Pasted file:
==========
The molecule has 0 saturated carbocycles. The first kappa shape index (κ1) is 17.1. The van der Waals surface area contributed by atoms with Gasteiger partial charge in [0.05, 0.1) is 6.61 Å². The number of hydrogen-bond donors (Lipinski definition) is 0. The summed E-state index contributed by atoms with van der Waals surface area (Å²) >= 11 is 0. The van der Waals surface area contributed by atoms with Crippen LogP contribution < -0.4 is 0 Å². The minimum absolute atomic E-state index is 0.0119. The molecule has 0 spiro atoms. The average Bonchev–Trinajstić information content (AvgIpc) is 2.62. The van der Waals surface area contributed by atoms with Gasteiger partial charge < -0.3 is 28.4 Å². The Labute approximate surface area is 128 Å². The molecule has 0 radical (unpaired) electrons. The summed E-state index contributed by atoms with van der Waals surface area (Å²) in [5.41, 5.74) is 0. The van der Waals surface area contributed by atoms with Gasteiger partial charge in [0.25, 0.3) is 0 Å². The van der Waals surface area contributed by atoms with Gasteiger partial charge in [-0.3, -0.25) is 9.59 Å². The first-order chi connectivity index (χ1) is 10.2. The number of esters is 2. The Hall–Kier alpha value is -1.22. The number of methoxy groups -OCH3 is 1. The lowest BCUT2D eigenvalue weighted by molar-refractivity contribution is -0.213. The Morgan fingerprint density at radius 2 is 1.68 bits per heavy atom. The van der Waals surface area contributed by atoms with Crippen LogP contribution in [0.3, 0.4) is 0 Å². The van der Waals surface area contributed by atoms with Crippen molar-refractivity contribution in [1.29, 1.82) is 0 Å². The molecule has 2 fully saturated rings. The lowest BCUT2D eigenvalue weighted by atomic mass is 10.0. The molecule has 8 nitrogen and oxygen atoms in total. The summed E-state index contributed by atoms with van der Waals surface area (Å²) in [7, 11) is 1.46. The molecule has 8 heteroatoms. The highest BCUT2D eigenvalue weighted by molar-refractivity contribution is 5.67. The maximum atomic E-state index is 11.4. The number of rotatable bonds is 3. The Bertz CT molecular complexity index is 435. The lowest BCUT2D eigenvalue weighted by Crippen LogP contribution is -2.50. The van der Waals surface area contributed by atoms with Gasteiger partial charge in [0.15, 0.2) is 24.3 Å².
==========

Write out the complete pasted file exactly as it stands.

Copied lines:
The molecule has 0 saturated carbocycles. The first kappa shape index (κ1) is 17.1. The van der Waals surface area contributed by atoms with Gasteiger partial charge in [0.05, 0.1) is 6.61 Å². The number of hydrogen-bond donors (Lipinski definition) is 0. The summed E-state index contributed by atoms with van der Waals surface area (Å²) >= 11 is 0. The van der Waals surface area contributed by atoms with Crippen LogP contribution < -0.4 is 0 Å². The minimum absolute atomic E-state index is 0.0119. The molecule has 0 spiro atoms. The average Bonchev–Trinajstić information content (AvgIpc) is 2.62. The van der Waals surface area contributed by atoms with Gasteiger partial charge < -0.3 is 28.4 Å². The Labute approximate surface area is 128 Å². The molecule has 0 radical (unpaired) electrons. The summed E-state index contributed by atoms with van der Waals surface area (Å²) in [5.41, 5.74) is 0. The van der Waals surface area contributed by atoms with Gasteiger partial charge in [0.25, 0.3) is 0 Å². The van der Waals surface area contributed by atoms with Gasteiger partial charge in [-0.3, -0.25) is 9.59 Å². The first-order chi connectivity index (χ1) is 10.2. The number of esters is 2. The Hall–Kier alpha value is -1.22. The number of methoxy groups -OCH3 is 1. The lowest BCUT2D eigenvalue weighted by molar-refractivity contribution is -0.213. The Morgan fingerprint density at radius 2 is 1.68 bits per heavy atom. The van der Waals surface area contributed by atoms with Crippen LogP contribution in [0.3, 0.4) is 0 Å². The van der Waals surface area contributed by atoms with Crippen molar-refractivity contribution in [1.29, 1.82) is 0 Å². The molecule has 2 fully saturated rings. The lowest BCUT2D eigenvalue weighted by atomic mass is 10.0. The molecule has 8 nitrogen and oxygen atoms in total. The summed E-state index contributed by atoms with van der Waals surface area (Å²) in [7, 11) is 1.46. The molecule has 8 heteroatoms. The highest BCUT2D eigenvalue weighted by molar-refractivity contribution is 5.67. The maximum atomic E-state index is 11.4. The number of rotatable bonds is 3. The Bertz CT molecular complexity index is 435. The lowest BCUT2D eigenvalue weighted by Crippen LogP contribution is -2.50. The van der Waals surface area contributed by atoms with Gasteiger partial charge in [0.15, 0.2) is 24.3 Å².